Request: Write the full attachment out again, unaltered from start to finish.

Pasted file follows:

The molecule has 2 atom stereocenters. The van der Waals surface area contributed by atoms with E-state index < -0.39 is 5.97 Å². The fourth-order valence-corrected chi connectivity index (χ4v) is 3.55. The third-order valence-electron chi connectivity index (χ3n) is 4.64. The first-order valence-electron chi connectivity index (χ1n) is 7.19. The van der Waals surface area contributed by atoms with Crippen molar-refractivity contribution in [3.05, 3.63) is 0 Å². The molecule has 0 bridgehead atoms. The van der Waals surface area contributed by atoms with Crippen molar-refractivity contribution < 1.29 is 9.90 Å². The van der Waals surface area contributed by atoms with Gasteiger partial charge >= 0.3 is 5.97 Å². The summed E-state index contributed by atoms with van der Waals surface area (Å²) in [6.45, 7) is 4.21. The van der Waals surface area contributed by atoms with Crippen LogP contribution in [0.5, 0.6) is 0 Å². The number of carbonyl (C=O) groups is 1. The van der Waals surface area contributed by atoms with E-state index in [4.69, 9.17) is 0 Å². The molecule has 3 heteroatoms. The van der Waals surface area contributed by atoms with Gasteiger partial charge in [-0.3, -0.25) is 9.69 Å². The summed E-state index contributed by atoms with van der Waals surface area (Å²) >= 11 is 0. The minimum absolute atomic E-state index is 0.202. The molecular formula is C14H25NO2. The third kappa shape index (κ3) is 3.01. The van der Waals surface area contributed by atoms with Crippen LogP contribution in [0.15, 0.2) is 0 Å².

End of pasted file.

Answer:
The molecule has 2 atom stereocenters. The van der Waals surface area contributed by atoms with E-state index < -0.39 is 5.97 Å². The fourth-order valence-corrected chi connectivity index (χ4v) is 3.55. The third-order valence-electron chi connectivity index (χ3n) is 4.64. The first-order valence-electron chi connectivity index (χ1n) is 7.19. The van der Waals surface area contributed by atoms with Crippen molar-refractivity contribution in [3.05, 3.63) is 0 Å². The molecule has 0 bridgehead atoms. The van der Waals surface area contributed by atoms with Crippen molar-refractivity contribution < 1.29 is 9.90 Å². The van der Waals surface area contributed by atoms with Gasteiger partial charge >= 0.3 is 5.97 Å². The summed E-state index contributed by atoms with van der Waals surface area (Å²) in [6.45, 7) is 4.21. The van der Waals surface area contributed by atoms with Crippen LogP contribution in [0.5, 0.6) is 0 Å². The number of carbonyl (C=O) groups is 1. The van der Waals surface area contributed by atoms with E-state index in [4.69, 9.17) is 0 Å². The molecule has 3 heteroatoms. The van der Waals surface area contributed by atoms with Gasteiger partial charge in [-0.3, -0.25) is 9.69 Å². The summed E-state index contributed by atoms with van der Waals surface area (Å²) >= 11 is 0. The minimum absolute atomic E-state index is 0.202. The molecular formula is C14H25NO2. The third kappa shape index (κ3) is 3.01. The van der Waals surface area contributed by atoms with Crippen LogP contribution in [0.15, 0.2) is 0 Å².